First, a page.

My Buddy at the Klan Rally

Yesterday a friend of mine posted on his MySpace blog a story about attending a KKK rally in Newport, TN a few years ago on MLK Day. My buddy isn’t a KKK supporter in any way. He was there more for the circus atmosphere than anything. As he says, it is fun to see stupid people doing stupid things.

His post describes how the Klan chose Newport because the town was unable to pass restriction on them in time to prevent the issuance of a permit. The rally ended up being relegated to a small area near the courthouse surrounded by the police for the Klan’s protection. Apparently, it was difficult to hear the spout any of their nonsense from outside the barricades due to the drumming of the hippies who’d gathered to protest the protest, or whatever.

I was thinking about the many levels of injustice that were present in this situation, and how one of the biggest benefits of free speech was probably never even intended. Free speech gives absolute idiots the opportunity to expose themselves for what they really are.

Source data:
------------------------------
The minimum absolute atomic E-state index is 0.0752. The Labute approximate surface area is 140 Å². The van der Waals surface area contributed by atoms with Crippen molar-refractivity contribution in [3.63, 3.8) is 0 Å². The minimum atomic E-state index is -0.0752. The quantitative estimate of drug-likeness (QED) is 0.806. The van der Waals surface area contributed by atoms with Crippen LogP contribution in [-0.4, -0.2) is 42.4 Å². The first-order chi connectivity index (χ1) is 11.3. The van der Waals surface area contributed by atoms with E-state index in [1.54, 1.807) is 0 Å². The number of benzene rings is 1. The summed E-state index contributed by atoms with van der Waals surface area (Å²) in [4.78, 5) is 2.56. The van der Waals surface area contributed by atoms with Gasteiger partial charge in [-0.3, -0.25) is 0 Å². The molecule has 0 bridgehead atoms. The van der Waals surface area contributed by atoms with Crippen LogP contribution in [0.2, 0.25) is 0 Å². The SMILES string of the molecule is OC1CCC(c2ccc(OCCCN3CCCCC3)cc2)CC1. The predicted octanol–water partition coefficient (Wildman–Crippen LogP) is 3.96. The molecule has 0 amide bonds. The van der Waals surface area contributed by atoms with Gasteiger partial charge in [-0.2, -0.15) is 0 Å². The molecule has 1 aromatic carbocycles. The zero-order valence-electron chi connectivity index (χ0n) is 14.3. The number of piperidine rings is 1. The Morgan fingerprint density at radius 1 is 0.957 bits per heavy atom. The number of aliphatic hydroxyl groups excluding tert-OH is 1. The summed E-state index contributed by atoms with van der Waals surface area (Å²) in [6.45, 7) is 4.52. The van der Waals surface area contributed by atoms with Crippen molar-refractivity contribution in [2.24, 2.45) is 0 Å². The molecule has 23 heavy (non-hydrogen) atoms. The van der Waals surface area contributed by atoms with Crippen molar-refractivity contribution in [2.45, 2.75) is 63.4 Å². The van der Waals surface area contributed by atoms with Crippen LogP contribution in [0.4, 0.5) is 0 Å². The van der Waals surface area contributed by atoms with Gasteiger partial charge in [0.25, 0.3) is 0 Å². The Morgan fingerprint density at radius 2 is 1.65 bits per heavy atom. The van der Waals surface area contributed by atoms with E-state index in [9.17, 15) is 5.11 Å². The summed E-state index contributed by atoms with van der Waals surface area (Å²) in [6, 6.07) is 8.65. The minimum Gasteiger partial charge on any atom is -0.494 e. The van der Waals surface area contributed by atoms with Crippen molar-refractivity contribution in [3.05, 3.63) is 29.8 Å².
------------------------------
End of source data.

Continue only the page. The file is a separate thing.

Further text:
I’m too lazy to look it up, but I believe it was Mark Twain who said, “It is better to keep your mouth closed and let people think you are a fool than to open it and remove all doubt.

All of the cities and towns that “successfully” blocked the Klan denied their citizens the opportunity to find out what they believe and decide for themselves. The hippies that drummed them out of earshot did the same, and became an annoyance in and of themselves.

Wouldn’t a better approach be to have someone with an opposing view (and the courage to espouse it without hiding their identity) present a different set of ideas? Are we afraid that people are so ignorant that they can no longer tell a good idea from a bad one?

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